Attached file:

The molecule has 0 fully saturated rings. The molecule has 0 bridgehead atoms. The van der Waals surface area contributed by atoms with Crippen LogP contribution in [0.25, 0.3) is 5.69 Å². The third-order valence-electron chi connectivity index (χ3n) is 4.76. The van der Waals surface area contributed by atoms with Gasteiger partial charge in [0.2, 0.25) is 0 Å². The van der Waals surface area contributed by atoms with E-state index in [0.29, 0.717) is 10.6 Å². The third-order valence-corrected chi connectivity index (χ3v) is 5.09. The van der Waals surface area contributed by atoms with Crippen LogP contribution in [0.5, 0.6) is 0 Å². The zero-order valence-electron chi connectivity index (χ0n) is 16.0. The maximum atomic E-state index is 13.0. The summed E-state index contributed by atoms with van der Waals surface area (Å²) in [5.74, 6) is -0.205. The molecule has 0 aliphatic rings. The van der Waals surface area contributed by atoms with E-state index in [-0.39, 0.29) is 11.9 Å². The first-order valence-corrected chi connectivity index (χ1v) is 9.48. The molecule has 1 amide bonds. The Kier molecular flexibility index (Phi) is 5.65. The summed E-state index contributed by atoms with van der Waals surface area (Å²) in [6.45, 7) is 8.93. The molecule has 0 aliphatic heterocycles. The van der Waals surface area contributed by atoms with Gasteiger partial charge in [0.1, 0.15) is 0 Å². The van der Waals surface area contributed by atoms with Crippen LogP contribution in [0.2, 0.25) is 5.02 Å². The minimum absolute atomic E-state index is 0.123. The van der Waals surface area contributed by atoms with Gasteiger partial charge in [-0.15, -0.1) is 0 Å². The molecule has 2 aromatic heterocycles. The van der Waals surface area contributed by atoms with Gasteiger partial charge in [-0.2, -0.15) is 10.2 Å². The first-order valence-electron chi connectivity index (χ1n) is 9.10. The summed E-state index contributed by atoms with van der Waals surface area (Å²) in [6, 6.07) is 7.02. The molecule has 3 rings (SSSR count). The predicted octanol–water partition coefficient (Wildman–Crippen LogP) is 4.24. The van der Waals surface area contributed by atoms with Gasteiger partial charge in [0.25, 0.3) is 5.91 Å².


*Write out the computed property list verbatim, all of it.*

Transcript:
The molecule has 0 fully saturated rings. The molecule has 0 bridgehead atoms. The van der Waals surface area contributed by atoms with Crippen LogP contribution in [0.25, 0.3) is 5.69 Å². The third-order valence-electron chi connectivity index (χ3n) is 4.76. The van der Waals surface area contributed by atoms with Gasteiger partial charge in [0.2, 0.25) is 0 Å². The van der Waals surface area contributed by atoms with E-state index in [0.29, 0.717) is 10.6 Å². The third-order valence-corrected chi connectivity index (χ3v) is 5.09. The van der Waals surface area contributed by atoms with Crippen LogP contribution in [0.5, 0.6) is 0 Å². The zero-order valence-electron chi connectivity index (χ0n) is 16.0. The maximum atomic E-state index is 13.0. The summed E-state index contributed by atoms with van der Waals surface area (Å²) in [5.74, 6) is -0.205. The molecule has 0 aliphatic rings. The van der Waals surface area contributed by atoms with E-state index in [-0.39, 0.29) is 11.9 Å². The first-order valence-corrected chi connectivity index (χ1v) is 9.48. The molecule has 1 amide bonds. The Kier molecular flexibility index (Phi) is 5.65. The summed E-state index contributed by atoms with van der Waals surface area (Å²) in [6.45, 7) is 8.93. The molecule has 0 aliphatic heterocycles. The van der Waals surface area contributed by atoms with Gasteiger partial charge in [0.1, 0.15) is 0 Å². The van der Waals surface area contributed by atoms with Crippen LogP contribution in [0.2, 0.25) is 5.02 Å². The minimum absolute atomic E-state index is 0.123. The van der Waals surface area contributed by atoms with Gasteiger partial charge in [-0.15, -0.1) is 0 Å². The molecule has 2 aromatic heterocycles. The van der Waals surface area contributed by atoms with Gasteiger partial charge in [-0.2, -0.15) is 10.2 Å². The first-order valence-electron chi connectivity index (χ1n) is 9.10. The summed E-state index contributed by atoms with van der Waals surface area (Å²) in [6, 6.07) is 7.02. The molecule has 3 rings (SSSR count). The predicted octanol–water partition coefficient (Wildman–Crippen LogP) is 4.24. The van der Waals surface area contributed by atoms with Gasteiger partial charge in [0.25, 0.3) is 5.91 Å².